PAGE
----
It is a sight to put a smile on the face of anyone ever given the bum’s rush out of the Dragon’s Den: Kevin O’Leary, the belligerent, bald-headed bully dragon, behind bars.
The venture capitalist didn’t pull off a ponzi scheme or abscond with his O’Leary Fund assets. He trades in his designer duds for an orange jumpsuit and spends over 12 hours in a cell as part of the opening episode of Redemption Inc. The Apprentice-meets-Alcatraz reality series premieres Monday at on CBC.
The show takes 10 actual ex-cons and puts them through a series of business challenges. In the end, one will gain redemption in the form of a business partnership with O’Leary, who will stake $100,000 of his own money on the start up.
Some of the participants have spent up to seven years in prison. “My perceptions have completely changed as a result of doing this show,” says O’Leary. “It’s amazing to see how resourceful these people are, how great they are as entrepreneurs.”
There were restrictions on as to who could apply. Conrad Black and Garth Drabinsky will have to wait until the celebrity edition. Other ex-cons just seemed inappropriate. “We didn’t want to bring in anybody that had done a crime against women or children,” says O’Leary, “but there’s many other crimes out there like drug trafficking or financial fraud or bank theft.”
It was trafficking that tripped up Brian O’Dea before he found redemption. At the height of his career as a drug smuggler, he ran a trucking company, operated two 100-foot fishing vessels. He had a workforce of 120.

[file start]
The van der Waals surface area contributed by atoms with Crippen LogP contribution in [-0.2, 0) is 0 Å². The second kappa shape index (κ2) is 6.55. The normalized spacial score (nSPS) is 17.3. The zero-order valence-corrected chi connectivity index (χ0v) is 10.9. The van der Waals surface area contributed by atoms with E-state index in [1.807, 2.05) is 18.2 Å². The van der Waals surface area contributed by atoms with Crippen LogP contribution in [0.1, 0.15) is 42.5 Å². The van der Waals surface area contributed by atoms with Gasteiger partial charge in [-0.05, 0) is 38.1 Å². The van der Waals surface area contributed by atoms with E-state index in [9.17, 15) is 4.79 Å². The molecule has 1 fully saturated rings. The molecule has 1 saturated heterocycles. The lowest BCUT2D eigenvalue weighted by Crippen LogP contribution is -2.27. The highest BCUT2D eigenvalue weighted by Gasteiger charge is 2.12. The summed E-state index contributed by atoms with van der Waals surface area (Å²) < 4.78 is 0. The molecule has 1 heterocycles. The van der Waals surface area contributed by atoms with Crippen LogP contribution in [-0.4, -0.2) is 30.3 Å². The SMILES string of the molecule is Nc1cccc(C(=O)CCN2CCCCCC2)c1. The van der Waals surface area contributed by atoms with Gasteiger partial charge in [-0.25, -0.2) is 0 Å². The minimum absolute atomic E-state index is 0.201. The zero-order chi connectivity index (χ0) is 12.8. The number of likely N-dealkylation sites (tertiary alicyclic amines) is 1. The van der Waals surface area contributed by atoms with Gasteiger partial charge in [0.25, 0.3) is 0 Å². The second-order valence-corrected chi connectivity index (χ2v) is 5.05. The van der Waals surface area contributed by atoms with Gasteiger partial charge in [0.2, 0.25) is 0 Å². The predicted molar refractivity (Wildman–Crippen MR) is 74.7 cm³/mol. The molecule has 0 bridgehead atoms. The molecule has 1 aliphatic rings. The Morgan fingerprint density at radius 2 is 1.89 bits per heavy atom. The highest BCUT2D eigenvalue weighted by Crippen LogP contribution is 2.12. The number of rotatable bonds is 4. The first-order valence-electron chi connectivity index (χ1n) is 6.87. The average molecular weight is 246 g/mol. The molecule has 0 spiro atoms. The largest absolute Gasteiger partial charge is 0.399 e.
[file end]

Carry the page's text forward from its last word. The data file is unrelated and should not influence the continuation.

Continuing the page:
A heart attack at 40 sobered him up and he walked away from the drug business. Three years later,
authorities caught up with him working as a drug and alcohol counsellor. He
pled guilty to trafficking charges and spent 10 years in jail. U.S.
Now he’s a key advisor with O’Leary on this venture, helping him assess the participant’s progress.
True to his money-means-everything rep, O’Leary takes a bottom line approach to why
should rehabilitate more ex-cons. “If you go to prison, if you get a record,”
he says. “It doesn’t matter what you did, when you get out you can’t borrow
money, you can’t get a job, you can’t get a credit card, you can’t buy a car.
Anybody that looks at your resume and does a background check, you never hear
from them again. You are invisible, you are tainted meat.” Canada
native says, with no legitimate means of support, many ex-cons are back in jail
within two years. “It costs us as a society $250,000 a year to keep
these people in prison,” he says. “It’s insane. I look at that as a taxpayer
saying, ‘This is broken. How can I fix it?’” Montreal
One thing O’Leary knows for sure—he’s never going back to prison again. “I’ll remember every minute of it,” he says. “You can’t sleep, they don’t turn the lights off. There’s sensory deprivation. There are no newspapers, there’s no music, you can’t talk to anybody and there’s just a cold slab of concrete there. That’s it.”
Giving up 12 whole hours had to screw up O’Leary’s busy schedule. He claims he only spends 30% of his time on his TV ventures, but the man has four TV shows on the go. Besides the Den, there’s his regular CBC News Network gig on the The Lang and O’Leary Exchange plus the Mark Burnett-produced Dragon’s Den clone Shark Tank on ABC.
So—no matter how much glee it brings Dragon Den rejects--no more hard time for O’Leary. “When he came out the next morning,” says O’Dea, “he said, ‘I’m never doing that again!’ I said, ‘That’s what they all say.’”